Friday, March 11, 2011

My Japanese Heart


The news I woke up to this morning was of devastation. A magnitude of which I can't begin to comprehend.

I've never been to Japan, but it is the country that's number one on my list of places to experience. It's been number one for most of my adult life.

It's a feeling I have deep in my bones, an intuition that Japan is a place I'll adore. There is so much that I've come to love about Japanese culture over the years. Their food is an obvious feature, but there is so much more.

So much beauty.

Yet, so vulnerable to the extremes of nature.

Since I began working as an English language teacher, I count myself lucky to have known the loveliest, most wonderfully hard-working Japanese students. Ones who made the brave and difficult step of immersing themselves completely in another country, in order to learn this tricky, idiosyncratic language known as English.

Through these hundreds of gentle souls, the complex spirit of Japan has come to feel strangely familiar to me.

The Japanese have a special place in my heart.

* * *

This is also a scary reminder to me that - as we live on a massive fault line in California - we need to be prepared for the Big One. It scares me to think of it striking, and being unable to protect my little ones.

I don't want to think about it.


  1. Someone else told me that the coastline moved eight feet. It's just a nightmare and I really feel for those people.

    Your fears are not without foundation Mad and it is so understandable. If it was just you and J you probably wouldn't worry as much but the kids are in the forefront of your mind always.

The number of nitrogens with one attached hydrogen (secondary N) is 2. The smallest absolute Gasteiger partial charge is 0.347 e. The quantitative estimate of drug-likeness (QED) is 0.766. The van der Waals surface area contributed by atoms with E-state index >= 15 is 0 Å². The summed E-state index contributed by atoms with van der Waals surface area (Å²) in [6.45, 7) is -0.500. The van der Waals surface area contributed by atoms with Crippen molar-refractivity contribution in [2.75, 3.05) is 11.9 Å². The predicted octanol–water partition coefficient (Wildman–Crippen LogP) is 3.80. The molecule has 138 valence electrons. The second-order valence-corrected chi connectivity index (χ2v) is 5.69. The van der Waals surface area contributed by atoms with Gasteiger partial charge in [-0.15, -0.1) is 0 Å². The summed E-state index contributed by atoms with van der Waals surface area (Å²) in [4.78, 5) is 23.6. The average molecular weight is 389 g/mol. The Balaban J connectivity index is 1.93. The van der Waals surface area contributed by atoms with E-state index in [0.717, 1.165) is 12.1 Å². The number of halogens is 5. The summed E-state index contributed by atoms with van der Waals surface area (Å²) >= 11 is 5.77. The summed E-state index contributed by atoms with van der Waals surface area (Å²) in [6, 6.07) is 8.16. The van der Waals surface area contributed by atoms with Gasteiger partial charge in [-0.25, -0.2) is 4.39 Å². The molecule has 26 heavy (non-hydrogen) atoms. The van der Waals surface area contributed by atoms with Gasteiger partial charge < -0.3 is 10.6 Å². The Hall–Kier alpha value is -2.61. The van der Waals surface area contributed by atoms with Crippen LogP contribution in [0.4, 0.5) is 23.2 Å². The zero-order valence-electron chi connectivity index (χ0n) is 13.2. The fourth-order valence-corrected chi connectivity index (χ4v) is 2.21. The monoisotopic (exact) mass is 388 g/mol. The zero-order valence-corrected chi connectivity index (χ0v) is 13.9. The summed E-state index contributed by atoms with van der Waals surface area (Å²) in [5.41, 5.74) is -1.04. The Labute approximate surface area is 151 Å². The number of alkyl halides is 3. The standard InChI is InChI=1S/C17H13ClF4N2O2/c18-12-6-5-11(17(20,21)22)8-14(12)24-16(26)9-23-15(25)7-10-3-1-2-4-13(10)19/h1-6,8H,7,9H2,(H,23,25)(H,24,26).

2. Such a nightmare. The images I've been seeing are so awful.

    Another reason why I feel so familiar with Japanese culture is from all the stories I've heard from friends and colleagues who've lived and taught there. I hope all the language teachers who are over there right now are okay.

    In a parallel universe (no kids) I'd have been living there, teaching. I would still love to, but it'll have to wait another 18 years or so! I might feel differently by then.

  3. I understand this completely.

    Ever since I heard the news there has just been this... feeling of apprehension... in me.

    I am waiting for my own catastrophe.

  4. It's scary, isn't it?

    I don't believe there's some kind of impending armegeddon... but I really hope there are no more catastrophes for a long time.

    And if these catastrophes stay the hell away from California, or loved ones else where? Even better.

  5. Japan is a beautiful country and a definite must to see! I was so sad and shocked to see the havoc that the earthquake and tsunami caused.

    Don't mind my stereotype here, but my experience with the Japanese is that they are beautiful people, they often come across innocent and sweet.Very friendly and welcoming people.

    No one deserved what happened, but for it to happen in Japan made me extra sad.

  6. If it wasn't for social media and the newspaper I have delivered over the weekend, I would have completely avoided all coverage of this.

    I don't watch the news because I CAN'T watch the news. Can't because I find it too upsetting and can't because I need ABC2 on constantly to run interference with the kids.

    But it is inexpressibly sad. And frightening.

    Yeah, global warming is so obviously a myth.....

  7. Bron - I agree with you. The Japanese are beautiful, sweet and friendly. Nothing wrong with stereotypes if they're positive!

    Angie - I've had to take a break from the news these last few days. It got too overwhelming. I don't want to hear about nuclear disasters. La la la la la...